The 1948 consolidated net operating loss deduction equals the aggregate of the consolidated net operating loss carry-overs and carry-backs. Treas.Reg. 104, § 23.31 (b) (2) (ii). As part of the carry-overs, the pre-affiliation net operating loss carry-over of a corporation which is an affiliate in the taxable year is included, but only in an amount not exceeding that corporation's net income within the group for the taxable year. Treas. Reg. 104, §§ 23.31 (b) (2) (iii) and 23.31 (d) (3); see N.Y.U. 8th Annual Institute on Federal Taxation (1950), p. 22. Thus the group could and did carry over into the consolidated net operating loss deduction for 1948 a portion of Wayside's pre-affiliation loss equal to that affiliate's post-affiliation 1948 net income. The propriety of so doing is not questioned.


The amount of the consolidated net operating loss for 1949 which could be used in computing the consolidated net operating loss deduction for 1948 is computed under Treas.Reg. 104, § 23.31(b) (2)(v). It equals (subject to adjustments with which we are not here concerned) the amount by which the combined net operating losses of the affiliates which had such losses in 1949 exceed the combined net income of the affiliates having net income in 1949. See Montgomery's Federal Taxes on Corporations 1944-1945, Vol. II, pp. 686-687. The income (or loss) of the affiliates is computed as previously mentioned (without a net operating loss deduction, inter alia), and is adjusted in accordance with 26 U.S.C.A. (I.R.C.1939) § 122(d), to minimize the usable loss.


It is clear from the above that the unapplied portion of Wayside's pre-affiliation net operating loss can no more be used in the computation of the 1949 consolidated net operating loss carry-back than it can be used in the computation of 1949 consolidated loss. Since the Wayside pre-affiliation carry-over cannot be used in computing the 1949 consolidated net operating loss for any purpose, including carry-backs, it follows that it cannot serve to augment either the 1948 consolidated net operating loss deduction or the parent corporation's separate 1947 net operating loss deduction. As to the latter, see Treas.Reg. 104, § 23.31(f).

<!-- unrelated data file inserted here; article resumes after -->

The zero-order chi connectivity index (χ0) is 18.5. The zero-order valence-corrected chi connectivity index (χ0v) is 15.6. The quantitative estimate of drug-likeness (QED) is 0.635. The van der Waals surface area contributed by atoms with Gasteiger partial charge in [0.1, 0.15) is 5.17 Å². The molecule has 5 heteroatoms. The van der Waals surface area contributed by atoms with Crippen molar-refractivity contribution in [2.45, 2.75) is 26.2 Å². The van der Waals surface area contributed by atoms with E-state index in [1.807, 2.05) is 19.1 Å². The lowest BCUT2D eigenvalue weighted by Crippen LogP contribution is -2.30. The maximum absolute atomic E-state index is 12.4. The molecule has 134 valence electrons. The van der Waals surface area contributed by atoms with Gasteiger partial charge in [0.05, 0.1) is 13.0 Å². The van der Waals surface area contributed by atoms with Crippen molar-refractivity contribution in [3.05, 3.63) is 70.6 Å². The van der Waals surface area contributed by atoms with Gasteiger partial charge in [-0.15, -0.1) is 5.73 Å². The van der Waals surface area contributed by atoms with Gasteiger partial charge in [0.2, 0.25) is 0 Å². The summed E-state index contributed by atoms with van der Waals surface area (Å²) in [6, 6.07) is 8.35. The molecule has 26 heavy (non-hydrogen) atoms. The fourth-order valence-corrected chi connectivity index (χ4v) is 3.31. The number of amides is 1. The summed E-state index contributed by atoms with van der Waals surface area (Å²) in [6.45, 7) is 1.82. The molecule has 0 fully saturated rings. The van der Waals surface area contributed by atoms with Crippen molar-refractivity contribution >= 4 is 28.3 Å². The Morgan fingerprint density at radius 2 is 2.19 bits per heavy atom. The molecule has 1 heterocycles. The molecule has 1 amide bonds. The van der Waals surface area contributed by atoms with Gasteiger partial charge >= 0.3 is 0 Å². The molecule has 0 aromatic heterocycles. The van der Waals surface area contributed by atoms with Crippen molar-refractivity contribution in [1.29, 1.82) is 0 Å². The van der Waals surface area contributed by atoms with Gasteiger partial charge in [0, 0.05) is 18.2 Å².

The court below erred in not finding for the government with respect to the Wayside unapplied pre-affiliation net operating loss.


HOMCO was not in existence in 1948, and so could not have been a taxpayer in that year. The portion of the consolidated loss attributable to HOMCO could not properly be carried back and offset against the consolidated income of the affiliated group for 1948.


For the entry of a judgment in accordance with this opinion, the judgment of the District Court is


Reversed and remanded.